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Hobson's choice - Explore the play from the perspective of Willie Mossop's development.

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By Shloimi Werjuka Explore the play from the perspective of Willie Mossop's development. Introduction: Willie Mossop started off at the beginning of this play as a shoemaker, in Hobson's Cellar. He was of a low class and had great potential but little ambition. His first step was when Mrs Hepworth said that she only wants her shoes to be made by Willie. The next step towards his final personality was when Maggie proposed to marry him. He then went off with Maggie and started off his own business and then, not only did he stand up to Hobson, his former master, but he also stood up to Maggie, his own wife. In this coursework I intend to explore the play from the perspective of Willie Mossop's development. 'The shop windows and entrance from street occupy the left side. Facing the audience is the counter...' The play starts off with a rather long description of the settings in the shop. This is because Harold Brighouse is making sure that the play should be in an entirely realistic scenery. The first impression that we get of the family relationship is that the three daughters are quite friendly towards each other but together they all are 'against' their father, Hobson. Maggie is the eldest of the children, all of whom are not yet married. ...read more.


ALICE: I know, and if you're afraid to speak your thoughts, I'm not. Look here, Maggie, what you do touches us and you're mistaken if you think I'll own Willie Mossop for my brother-in-law. MAGGIE: Is there supposed to be some disgrace in him? ALICE: You ask father if there's disgrace. And look at me I had hopes of Albert Prosser till this happened. MAGGIE: You'll marry Albert Prosser when he's able and that will be when he starts spending less on laundry bills and hair cream. Here we see her strong views concerning the elitists of the upper class. She strongly believes that they shouldn't be treated especially well because they have money, power and influence, unlike her sisters who grow into and marry upper class members. Maggie has clearly displayed her view on the stupidity of spending large sums of money on hair cream and laundry bills. The lower classes were unaccustomed to spending extensive amounts on these luxuries. She displays the honesty of her opinion by marring Willie, to the disgust of her relatives and succeeding to succeed over her father. ALICE: You know why he comes. MAGGIE: I know it's time he paid a rent for coming. A pair of laces a day's not half enough. Coming here to make sheep's eyes at you. ...read more.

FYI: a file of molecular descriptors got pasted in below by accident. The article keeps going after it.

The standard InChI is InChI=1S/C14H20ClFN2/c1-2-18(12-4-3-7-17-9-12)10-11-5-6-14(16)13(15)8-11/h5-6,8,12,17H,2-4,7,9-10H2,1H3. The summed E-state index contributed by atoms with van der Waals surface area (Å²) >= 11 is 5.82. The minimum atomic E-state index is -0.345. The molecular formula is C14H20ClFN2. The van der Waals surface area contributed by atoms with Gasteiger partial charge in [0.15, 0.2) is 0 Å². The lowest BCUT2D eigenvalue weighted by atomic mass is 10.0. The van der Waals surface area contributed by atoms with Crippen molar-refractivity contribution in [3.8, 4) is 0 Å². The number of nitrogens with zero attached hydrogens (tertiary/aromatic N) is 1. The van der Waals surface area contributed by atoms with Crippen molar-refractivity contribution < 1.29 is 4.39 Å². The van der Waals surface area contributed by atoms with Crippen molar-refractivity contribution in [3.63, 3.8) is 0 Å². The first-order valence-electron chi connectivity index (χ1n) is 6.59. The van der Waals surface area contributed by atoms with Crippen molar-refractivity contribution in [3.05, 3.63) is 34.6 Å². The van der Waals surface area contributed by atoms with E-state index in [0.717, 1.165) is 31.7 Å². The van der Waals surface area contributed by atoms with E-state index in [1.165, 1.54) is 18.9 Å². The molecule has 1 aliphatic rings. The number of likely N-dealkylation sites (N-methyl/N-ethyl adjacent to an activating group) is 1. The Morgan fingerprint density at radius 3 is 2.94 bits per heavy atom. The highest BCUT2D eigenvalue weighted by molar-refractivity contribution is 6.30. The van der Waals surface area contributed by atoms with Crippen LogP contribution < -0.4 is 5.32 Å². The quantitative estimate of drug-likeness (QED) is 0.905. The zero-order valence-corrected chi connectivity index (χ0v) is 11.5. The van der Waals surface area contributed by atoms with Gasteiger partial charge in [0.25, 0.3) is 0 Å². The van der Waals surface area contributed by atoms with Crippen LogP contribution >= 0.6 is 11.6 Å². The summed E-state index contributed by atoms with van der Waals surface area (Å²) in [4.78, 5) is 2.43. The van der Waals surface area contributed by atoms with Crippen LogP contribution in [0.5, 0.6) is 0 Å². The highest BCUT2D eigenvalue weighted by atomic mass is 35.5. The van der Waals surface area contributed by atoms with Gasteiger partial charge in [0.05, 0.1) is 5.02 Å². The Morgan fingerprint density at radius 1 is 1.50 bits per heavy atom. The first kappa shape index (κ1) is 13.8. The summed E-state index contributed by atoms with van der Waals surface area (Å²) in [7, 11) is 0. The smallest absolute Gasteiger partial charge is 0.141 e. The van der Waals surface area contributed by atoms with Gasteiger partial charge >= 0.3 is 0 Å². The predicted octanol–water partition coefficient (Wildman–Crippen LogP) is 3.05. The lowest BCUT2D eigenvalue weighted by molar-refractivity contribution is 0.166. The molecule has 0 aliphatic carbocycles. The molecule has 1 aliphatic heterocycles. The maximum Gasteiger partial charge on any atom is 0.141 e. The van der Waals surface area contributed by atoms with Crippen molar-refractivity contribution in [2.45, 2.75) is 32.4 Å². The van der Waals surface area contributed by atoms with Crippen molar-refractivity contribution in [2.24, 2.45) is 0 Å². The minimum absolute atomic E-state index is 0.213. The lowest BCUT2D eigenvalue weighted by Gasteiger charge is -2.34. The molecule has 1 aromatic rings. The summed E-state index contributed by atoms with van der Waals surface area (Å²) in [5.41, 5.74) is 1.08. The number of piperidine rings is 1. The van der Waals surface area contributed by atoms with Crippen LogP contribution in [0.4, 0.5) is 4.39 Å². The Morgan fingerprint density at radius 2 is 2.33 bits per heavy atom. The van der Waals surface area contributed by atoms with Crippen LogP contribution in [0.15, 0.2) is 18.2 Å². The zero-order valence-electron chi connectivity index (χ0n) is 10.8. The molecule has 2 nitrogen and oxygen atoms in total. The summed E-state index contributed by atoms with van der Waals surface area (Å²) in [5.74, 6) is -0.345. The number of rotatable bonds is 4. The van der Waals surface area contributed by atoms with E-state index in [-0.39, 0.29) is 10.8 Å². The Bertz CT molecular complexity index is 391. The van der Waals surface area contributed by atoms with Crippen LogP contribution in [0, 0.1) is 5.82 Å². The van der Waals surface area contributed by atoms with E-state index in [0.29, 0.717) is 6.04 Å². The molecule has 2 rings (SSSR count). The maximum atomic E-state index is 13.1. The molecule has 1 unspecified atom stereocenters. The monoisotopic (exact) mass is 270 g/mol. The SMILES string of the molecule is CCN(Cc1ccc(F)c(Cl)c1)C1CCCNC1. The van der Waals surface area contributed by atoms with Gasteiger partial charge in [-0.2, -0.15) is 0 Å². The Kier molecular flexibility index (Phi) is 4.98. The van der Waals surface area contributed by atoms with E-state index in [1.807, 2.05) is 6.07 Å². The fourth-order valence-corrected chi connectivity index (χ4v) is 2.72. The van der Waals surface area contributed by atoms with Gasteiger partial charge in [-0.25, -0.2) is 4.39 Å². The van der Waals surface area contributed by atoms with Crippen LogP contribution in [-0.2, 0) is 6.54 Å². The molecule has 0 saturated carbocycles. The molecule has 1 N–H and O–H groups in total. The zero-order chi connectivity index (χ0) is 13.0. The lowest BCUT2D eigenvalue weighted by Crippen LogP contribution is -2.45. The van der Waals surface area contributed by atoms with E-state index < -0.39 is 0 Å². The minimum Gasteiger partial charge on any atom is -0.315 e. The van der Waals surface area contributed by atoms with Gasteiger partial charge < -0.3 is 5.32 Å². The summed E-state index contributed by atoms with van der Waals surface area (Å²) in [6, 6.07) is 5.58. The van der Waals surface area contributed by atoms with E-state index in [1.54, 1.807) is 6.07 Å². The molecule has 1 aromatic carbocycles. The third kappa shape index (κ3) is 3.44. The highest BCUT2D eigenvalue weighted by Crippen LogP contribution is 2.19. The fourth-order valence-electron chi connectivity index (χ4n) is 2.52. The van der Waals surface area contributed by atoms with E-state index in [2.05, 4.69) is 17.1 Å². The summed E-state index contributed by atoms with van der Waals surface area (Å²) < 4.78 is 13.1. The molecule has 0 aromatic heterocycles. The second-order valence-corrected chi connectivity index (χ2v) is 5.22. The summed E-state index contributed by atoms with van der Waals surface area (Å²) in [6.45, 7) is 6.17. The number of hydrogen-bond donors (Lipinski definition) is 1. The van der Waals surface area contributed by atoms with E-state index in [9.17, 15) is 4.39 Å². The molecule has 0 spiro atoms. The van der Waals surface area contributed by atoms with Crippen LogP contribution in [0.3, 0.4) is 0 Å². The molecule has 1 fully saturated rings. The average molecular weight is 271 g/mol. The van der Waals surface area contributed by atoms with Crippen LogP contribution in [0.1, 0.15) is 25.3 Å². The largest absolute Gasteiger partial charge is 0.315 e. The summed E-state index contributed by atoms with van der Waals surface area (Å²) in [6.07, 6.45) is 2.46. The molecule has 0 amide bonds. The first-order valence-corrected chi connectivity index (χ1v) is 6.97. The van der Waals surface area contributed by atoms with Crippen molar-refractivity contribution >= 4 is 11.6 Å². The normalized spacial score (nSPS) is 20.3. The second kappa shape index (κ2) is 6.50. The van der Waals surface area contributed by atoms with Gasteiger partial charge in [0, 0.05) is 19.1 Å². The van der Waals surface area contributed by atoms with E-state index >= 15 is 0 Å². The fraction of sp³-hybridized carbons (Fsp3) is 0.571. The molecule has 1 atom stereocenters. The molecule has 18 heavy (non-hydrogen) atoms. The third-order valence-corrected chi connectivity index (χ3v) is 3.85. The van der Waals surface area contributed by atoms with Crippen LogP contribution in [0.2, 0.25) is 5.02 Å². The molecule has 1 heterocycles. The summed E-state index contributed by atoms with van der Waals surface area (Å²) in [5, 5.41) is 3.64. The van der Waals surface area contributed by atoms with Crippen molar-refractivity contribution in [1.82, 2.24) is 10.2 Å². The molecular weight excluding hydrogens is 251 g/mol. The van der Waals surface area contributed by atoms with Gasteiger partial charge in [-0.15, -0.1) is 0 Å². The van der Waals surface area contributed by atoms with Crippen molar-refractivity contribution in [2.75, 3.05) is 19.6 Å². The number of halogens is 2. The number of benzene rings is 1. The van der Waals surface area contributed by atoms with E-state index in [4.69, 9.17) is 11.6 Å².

The Moonraker is another dramatic device. Hobson is a middle class man who lowers himself down by going to the pub with the lower working class. The first point of his downfall is when he gets drunk and falls into the cellar; this is all through the pub. At the beginning of the play we see Willie underneath the floor in the basement working. Then as he grows we see him graphically move upwards. Then in the last act we see him on a ladder looking down at Alice and Vicky. He then goes to speak to Hobson and he insists that his name goes before Hobson, but then Maggie insists that he changes his mind and he refuses. That is the climax of the play. It is interesting to note that Hobson and Willie are not both able to successful together. It is a bit like a seesaw; when one is up the other is down and vice versa. Harold Brighouse uses a plain blunt Northern accent to show how simple the working class were, and it adds to the bluntness of its development. Hobson's choice is a treasure house of historical and cultural issues as it is a story, which reflects life in the time period in which it was written. Shloimi - 1 - Werjuka English Coursework ...read more.

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